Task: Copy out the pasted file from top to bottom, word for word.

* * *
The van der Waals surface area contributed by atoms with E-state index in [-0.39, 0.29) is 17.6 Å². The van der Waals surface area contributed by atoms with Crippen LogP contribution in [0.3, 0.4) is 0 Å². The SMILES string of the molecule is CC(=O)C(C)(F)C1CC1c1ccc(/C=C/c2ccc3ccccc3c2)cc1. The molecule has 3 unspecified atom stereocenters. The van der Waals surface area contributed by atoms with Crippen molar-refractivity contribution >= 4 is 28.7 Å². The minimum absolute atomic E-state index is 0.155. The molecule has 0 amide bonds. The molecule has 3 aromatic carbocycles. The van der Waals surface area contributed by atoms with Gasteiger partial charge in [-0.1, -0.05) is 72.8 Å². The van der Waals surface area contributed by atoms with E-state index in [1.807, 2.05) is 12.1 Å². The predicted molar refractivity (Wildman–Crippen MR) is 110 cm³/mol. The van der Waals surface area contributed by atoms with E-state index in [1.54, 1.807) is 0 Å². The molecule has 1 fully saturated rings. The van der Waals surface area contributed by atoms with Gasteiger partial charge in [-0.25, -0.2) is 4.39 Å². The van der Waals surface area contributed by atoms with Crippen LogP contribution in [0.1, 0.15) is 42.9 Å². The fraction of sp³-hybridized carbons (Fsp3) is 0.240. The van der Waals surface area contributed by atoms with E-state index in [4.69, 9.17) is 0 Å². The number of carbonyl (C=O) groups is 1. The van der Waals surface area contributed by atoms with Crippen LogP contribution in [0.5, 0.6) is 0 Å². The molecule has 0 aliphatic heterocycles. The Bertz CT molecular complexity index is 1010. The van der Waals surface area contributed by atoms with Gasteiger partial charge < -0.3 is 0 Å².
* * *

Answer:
The van der Waals surface area contributed by atoms with E-state index in [-0.39, 0.29) is 17.6 Å². The van der Waals surface area contributed by atoms with Crippen LogP contribution in [0.3, 0.4) is 0 Å². The SMILES string of the molecule is CC(=O)C(C)(F)C1CC1c1ccc(/C=C/c2ccc3ccccc3c2)cc1. The molecule has 3 unspecified atom stereocenters. The van der Waals surface area contributed by atoms with Crippen molar-refractivity contribution >= 4 is 28.7 Å². The minimum absolute atomic E-state index is 0.155. The molecule has 0 amide bonds. The molecule has 3 aromatic carbocycles. The van der Waals surface area contributed by atoms with Gasteiger partial charge in [-0.1, -0.05) is 72.8 Å². The van der Waals surface area contributed by atoms with E-state index in [1.807, 2.05) is 12.1 Å². The predicted molar refractivity (Wildman–Crippen MR) is 110 cm³/mol. The van der Waals surface area contributed by atoms with E-state index in [1.54, 1.807) is 0 Å². The molecule has 1 fully saturated rings. The van der Waals surface area contributed by atoms with Gasteiger partial charge in [-0.25, -0.2) is 4.39 Å². The van der Waals surface area contributed by atoms with Crippen LogP contribution in [0.1, 0.15) is 42.9 Å². The fraction of sp³-hybridized carbons (Fsp3) is 0.240. The van der Waals surface area contributed by atoms with E-state index in [4.69, 9.17) is 0 Å². The number of carbonyl (C=O) groups is 1. The van der Waals surface area contributed by atoms with Crippen LogP contribution in [0.5, 0.6) is 0 Å². The molecule has 0 aliphatic heterocycles. The Bertz CT molecular complexity index is 1010. The van der Waals surface area contributed by atoms with Gasteiger partial charge < -0.3 is 0 Å².